Java API for WebSocket and Extensions

API currently contains following extension representation (javadoc removed):

public interface Extension {

    String getName();
    List getParameters();

    interface Parameter {
        String getName();
        String getValue();

and the specification (JSR 356) limits extension definition only for handshake purposes. To sum that up, users can only declare Extension with static parameters (no chance to set parameters based on request extension parameters) and that’s it. These extensions don’t have any processing part, so the work must be done somewhere else. As you might already suspect, this is not ideal state. Usability of extensions specified like this is very limited, it is basically just a marker class which has some influence on handshake headers. You can get list of negotiated extensions in the runtime (Session.getNegotiatedExtensions()) but there is no way how you could access frame fields other than payload itself.

Proposed Extension API

I have to repeat warning already presented at the start of this blog post – anything mentioned below might be changed without notice. There are some TODO items which will most likely require some modification of presented API, not to mention that RFC drafts of WebSocket Extensions are not final yet. There might be even bigger modification needed – for example, multiplexing draft specifies different frame representation, use of RSV bits is not standardised etc. So please take following as a usable proof of concept and feel free to use them in agile projects.

Firstly, we need to create frame representation.

public class Frame {

    public boolean isFin() { .. }
    public boolean isRsv1() { .. }
    public boolean isRsv2() { .. }
    public boolean isRsv3() { .. }
    public boolean isMask() { .. }
    public byte getOpcode() { .. }
    public long getPayloadLength() { .. }
    public int getMaskingKey() { .. }
    public byte[] getPayloadData() { .. }
    public boolean isControlFrame() { .. }

    public static Builder builder() { .. }
    public static Builder builder(Frame frame) { .. }

    public final static class Builder {

        public Builder() { .. }
        public Builder(Frame frame) { .. }
        public Frame build() { .. }
        public Builder fin(boolean fin) { .. }
        public Builder rsv1(boolean rsv1) { .. }
        public Builder rsv2(boolean rsv2) { .. }
        public Builder rsv3(boolean rsv3) { .. }
        public Builder mask(boolean mask) { .. }
        public Builder opcode(byte opcode) { .. }
        public Builder payloadLength(long payloadLength) { .. }
        public Builder maskingKey(int maskingKey) { .. }
        public Builder payloadData(byte[] payloadData) { .. }

This is pretty much straightforward copy of frame definition mentioned earlier. Frame is designed as immutable, so you cannot change it in any way. One method might be recognised as mutable – getPayloadData() – returns modifiable byte array, but it is always new copy, so the original frame instance remains intact. There is also a Frame.Builder for constructing new Frame instances, notice it can copy existing frame, so creating a new frame with let’s say RSV1 bit set to “1” is as easy as:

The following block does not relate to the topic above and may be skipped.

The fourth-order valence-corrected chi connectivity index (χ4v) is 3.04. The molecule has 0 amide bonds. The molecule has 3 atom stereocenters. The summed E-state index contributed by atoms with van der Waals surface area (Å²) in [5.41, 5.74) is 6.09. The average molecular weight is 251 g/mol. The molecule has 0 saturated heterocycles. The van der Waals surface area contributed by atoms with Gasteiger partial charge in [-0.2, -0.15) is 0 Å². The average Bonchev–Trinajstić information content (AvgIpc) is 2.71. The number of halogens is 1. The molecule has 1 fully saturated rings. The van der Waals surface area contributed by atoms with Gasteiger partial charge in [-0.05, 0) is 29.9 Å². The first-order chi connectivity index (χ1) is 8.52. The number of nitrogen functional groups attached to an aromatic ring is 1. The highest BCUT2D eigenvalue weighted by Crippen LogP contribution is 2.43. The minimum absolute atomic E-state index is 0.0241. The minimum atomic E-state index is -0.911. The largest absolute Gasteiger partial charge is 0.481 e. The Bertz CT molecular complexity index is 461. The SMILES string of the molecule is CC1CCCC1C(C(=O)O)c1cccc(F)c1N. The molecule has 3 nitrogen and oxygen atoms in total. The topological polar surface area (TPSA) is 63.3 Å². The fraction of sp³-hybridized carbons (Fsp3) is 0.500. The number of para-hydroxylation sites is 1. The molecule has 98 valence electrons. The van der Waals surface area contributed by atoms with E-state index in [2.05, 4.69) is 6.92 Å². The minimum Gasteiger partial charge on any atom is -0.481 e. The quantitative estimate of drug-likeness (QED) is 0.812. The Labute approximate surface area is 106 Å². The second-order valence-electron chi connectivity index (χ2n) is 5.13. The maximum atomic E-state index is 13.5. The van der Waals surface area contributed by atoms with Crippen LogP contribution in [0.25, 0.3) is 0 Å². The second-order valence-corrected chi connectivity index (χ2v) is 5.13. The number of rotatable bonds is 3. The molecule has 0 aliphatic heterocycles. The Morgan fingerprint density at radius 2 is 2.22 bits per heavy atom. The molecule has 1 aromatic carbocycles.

Frame newFrame = Frame.builder(originalFrame).rsv1(true).build();

Note that there is only one convenience method: isControlFrame. Other information about frame type etc needs to be evaluated directly from opcode, simply because there might not be enough information to get the correct outcome or the information itself would not be very useful. For example: opcode 0x00 means continuation frame, but you don’t have any chance to get the information about actual type (text or binary) without intercepting data from previous frames. Consider Frame class as as raw as possible representation. isControlFrame can be also gathered from opcode, but it is at least always deterministic and it will be used by most of extension implementations. It is not usual to modify control frames as it might end with half closed connections or unanswered ping messages.

New Extension representation needs to be able to handle extension parameter negotiation and actual processing of incoming and outgoing frames. It also should be compatible with existing javax.websocket.Extension class, since we wan’t to re-use existing registration API and be able to return new extension instance included in response from Session.getNegotiatedExtensions():List<Extension> call. Consider following:

public interface ExtendedExtension extends Extension {

    Frame processIncoming(ExtensionContext context, Frame frame);
    Frame processOutgoing(ExtensionContext context, Frame frame);

    List onExtensionNegotiation(ExtensionContext context, List requestedParameters);
    void onHandshakeResponse(ExtensionContext context, List responseParameters);

    void destroy(ExtensionContext context);

    interface ExtensionContext {

        Map<String, Object> getProperties();